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Blindness Etiquette

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A friend of mine, Theresa, and I came up with this list. She was blind and I was a teacher of the blind so the principal thought it would be a good idea for us to share an office/classroom that year. The list was inspired by how atrociously I felt she was being treated at that school and how I had to fight for my students. Later another teacher, Janice, and I added to the list. We had a computer class together and she helped as a person who had never worked with the blind by asking the right questions.


  • If I bump into you with my cane, I will say, “Excuse me.” If you should see me coming, say: “Good morning,” speak to me and call my name so that I will know that you are there. That will greatly help with my not bumping into you.
  • I am not deaf. Please use your normal tone of voice. I don’t have “super-human” hearing either but I do rely on my hearing more.
  • Warn me of things I am about to touch things that are about to touch me. Say: “Here’s a wet paper towel.” “Here’s a cold can of soda.” Please don’t just plop things into my hands, start wiping my face, give me an injection or push or pull me somewhere.
  • Don’t drag me places or push me in front of you. Even with 20/20 vision you cannot see through me to get either of us from one place to another. Nor do you need to drag me like a puppy. Let me walk with you using the sighted guide technique.
  • You don’t have to change your language to avoid sight references. I also say “See ya later” and “Let me see that.”
  • Don’t talk around me as if I’m not in the room. Don’t ask my sighted friend what I would want or how I feel. I can speak for myself.
  • I should face you when I speak to you. Please reciprocate that courtesy by facing me when you talk to me. I can hear your voice go off to the side.
  • When you speak to me in a crowd, call my name or touch me to let me know that you are talking to me.
  • In class, if you are writing on the board or pointing to a chart speak in specifics. I cannot see what you’re talking about when you say this or that. Instead say this plant or that chair. Use “it’s on the left” and not “it’s over there.”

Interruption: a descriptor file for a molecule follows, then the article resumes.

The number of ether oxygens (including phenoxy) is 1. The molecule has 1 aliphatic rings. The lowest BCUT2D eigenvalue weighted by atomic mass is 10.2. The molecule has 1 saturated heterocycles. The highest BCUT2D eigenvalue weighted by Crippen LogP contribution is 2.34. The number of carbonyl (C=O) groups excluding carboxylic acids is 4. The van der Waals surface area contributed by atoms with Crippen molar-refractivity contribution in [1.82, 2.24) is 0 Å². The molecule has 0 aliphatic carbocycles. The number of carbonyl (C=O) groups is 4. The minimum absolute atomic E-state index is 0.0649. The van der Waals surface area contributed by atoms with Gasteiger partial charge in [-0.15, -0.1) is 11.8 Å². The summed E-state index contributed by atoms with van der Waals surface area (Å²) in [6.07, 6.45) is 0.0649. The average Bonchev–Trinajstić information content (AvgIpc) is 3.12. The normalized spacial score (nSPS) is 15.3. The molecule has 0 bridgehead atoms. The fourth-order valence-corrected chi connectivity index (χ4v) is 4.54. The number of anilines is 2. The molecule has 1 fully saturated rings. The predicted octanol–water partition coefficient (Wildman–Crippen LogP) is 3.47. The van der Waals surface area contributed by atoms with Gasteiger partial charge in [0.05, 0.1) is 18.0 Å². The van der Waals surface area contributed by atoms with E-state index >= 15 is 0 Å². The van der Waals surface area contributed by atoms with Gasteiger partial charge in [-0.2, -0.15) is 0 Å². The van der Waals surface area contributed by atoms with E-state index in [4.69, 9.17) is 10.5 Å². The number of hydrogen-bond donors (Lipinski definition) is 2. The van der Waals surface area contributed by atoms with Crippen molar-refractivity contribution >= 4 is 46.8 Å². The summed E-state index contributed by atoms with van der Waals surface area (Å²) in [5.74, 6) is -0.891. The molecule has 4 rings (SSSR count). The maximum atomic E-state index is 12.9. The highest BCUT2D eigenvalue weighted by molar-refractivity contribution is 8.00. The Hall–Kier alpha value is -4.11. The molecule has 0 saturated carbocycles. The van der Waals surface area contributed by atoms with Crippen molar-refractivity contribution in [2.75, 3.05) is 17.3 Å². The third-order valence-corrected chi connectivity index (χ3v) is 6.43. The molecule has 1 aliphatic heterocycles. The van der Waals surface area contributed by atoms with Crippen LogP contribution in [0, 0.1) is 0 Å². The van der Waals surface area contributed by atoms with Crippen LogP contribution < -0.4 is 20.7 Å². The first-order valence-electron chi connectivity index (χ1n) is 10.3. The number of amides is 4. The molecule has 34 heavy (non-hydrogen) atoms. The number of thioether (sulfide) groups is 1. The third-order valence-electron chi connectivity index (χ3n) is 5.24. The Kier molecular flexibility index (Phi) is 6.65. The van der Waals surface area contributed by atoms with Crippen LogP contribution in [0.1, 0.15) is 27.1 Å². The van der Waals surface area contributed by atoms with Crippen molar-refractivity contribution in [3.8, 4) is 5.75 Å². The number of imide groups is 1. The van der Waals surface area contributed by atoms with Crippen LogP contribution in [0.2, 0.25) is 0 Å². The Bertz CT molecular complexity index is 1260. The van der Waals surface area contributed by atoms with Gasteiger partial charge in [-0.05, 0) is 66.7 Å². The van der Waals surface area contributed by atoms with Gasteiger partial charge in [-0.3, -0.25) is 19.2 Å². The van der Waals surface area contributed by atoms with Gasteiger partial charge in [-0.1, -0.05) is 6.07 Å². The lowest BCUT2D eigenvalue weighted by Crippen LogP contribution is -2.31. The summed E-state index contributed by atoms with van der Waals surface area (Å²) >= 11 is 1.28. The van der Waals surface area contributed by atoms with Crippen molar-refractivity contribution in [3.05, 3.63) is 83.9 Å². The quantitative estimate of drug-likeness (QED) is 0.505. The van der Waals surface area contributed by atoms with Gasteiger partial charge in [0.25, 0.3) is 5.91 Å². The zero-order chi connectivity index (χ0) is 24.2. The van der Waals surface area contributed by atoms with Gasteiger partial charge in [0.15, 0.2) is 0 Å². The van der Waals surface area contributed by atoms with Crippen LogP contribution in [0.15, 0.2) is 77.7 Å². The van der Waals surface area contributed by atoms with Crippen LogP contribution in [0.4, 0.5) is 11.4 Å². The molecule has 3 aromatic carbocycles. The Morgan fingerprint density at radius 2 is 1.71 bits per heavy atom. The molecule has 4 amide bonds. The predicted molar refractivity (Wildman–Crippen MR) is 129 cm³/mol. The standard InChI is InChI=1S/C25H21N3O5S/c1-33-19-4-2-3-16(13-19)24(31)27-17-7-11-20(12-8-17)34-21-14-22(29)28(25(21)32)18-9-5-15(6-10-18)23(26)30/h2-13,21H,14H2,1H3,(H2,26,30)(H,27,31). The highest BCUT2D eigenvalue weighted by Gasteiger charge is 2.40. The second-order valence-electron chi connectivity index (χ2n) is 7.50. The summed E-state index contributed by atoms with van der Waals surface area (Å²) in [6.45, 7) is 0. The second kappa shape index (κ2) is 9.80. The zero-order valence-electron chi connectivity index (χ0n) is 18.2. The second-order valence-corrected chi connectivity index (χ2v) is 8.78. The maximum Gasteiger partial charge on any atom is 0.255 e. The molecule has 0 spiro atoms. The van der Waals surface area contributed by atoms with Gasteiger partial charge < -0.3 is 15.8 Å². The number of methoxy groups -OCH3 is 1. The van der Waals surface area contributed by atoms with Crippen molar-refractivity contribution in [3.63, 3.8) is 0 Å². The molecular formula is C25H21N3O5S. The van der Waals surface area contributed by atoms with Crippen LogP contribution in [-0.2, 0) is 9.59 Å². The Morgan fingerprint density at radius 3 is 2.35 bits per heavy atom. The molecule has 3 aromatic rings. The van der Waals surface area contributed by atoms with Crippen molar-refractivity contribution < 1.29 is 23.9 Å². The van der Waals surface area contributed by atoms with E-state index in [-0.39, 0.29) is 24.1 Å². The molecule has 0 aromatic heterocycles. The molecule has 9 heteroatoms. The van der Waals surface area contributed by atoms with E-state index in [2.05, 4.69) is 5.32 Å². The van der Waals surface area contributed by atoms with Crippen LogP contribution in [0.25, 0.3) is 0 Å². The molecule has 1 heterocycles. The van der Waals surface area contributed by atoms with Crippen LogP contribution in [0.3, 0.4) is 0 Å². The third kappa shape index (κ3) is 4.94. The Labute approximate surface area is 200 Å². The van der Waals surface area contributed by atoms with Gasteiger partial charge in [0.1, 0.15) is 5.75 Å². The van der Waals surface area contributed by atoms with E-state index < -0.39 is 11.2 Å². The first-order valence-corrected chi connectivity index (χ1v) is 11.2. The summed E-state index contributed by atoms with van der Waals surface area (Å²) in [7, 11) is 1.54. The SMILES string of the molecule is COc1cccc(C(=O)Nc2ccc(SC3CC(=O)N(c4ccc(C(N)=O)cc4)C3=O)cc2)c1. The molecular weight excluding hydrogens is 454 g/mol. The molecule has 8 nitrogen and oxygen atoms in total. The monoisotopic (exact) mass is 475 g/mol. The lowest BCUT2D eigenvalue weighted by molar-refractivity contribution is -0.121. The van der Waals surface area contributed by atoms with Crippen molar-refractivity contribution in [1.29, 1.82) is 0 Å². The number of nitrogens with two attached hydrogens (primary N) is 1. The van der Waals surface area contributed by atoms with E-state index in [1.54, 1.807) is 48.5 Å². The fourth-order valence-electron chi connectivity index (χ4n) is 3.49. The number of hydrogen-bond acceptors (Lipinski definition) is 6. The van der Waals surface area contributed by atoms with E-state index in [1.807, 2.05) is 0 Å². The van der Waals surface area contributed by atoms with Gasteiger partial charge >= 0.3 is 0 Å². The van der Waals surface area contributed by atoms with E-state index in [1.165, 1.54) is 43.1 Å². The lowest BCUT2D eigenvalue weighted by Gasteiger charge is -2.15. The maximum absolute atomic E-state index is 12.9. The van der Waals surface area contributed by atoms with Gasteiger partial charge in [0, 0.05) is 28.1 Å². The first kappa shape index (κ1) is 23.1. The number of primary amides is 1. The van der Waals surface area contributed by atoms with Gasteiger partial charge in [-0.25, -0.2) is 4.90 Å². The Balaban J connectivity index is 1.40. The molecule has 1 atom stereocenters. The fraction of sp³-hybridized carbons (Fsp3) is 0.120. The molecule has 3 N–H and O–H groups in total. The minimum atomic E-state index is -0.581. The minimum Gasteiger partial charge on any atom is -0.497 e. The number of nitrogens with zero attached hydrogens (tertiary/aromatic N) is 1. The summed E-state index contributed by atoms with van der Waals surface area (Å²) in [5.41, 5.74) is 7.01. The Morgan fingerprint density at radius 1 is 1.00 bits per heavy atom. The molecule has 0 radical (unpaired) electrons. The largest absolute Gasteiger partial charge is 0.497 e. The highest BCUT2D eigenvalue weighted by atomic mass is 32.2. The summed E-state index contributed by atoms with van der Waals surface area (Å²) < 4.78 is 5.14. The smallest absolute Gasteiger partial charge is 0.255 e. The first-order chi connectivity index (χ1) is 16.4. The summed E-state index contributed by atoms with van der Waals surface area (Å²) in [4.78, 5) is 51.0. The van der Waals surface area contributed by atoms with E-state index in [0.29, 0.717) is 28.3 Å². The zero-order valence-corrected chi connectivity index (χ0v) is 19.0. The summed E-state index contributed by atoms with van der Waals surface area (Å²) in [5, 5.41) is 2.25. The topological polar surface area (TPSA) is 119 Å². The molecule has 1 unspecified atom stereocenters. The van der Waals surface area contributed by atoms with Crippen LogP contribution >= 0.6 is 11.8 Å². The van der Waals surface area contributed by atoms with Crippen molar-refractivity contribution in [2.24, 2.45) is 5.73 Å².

• Don’t project your feelings. If you are thinking “Gosh, if I were blind, I wouldn’t be able to …” and then assume that to be true of me. That is projecting and it most often does me a disservice rather than a service for me.
  • Ask me if I will need help with a task—or I will ask for your assistance if it is needed. Do not assume that I need your help and start helping.
  • Don’t assume that I don’t read books, watch TV and movies, send emails, read newspapers, surf the “net” or participate in sports.
  • Knock before entering a room. Speak to me and let me now you are there and who you are. Isn’t that a common courtesy afforded to anyone?
  • I can maneuver steps and staircases. Don’t assume I need to avoid them because of my eyes. If my legs work just fine, my cane helps to detect drop-offs.
  • Don’t “blind-spy.” It is the ultimate in rudeness to ask someone to get my reaction while you listen in without making your presence known to me.
  • Replace furniture. In a classroom, office, or lunchroom, I’d appreciate you pushing chair back in place and putting any of my things back where you found them.
  • My cane is a tool which helps me explore my environment. It is not a toy or a stick. Please respect it.
  • My dog is a tool like my cane. When its harness is up it is working. Please do not distract it from its work.

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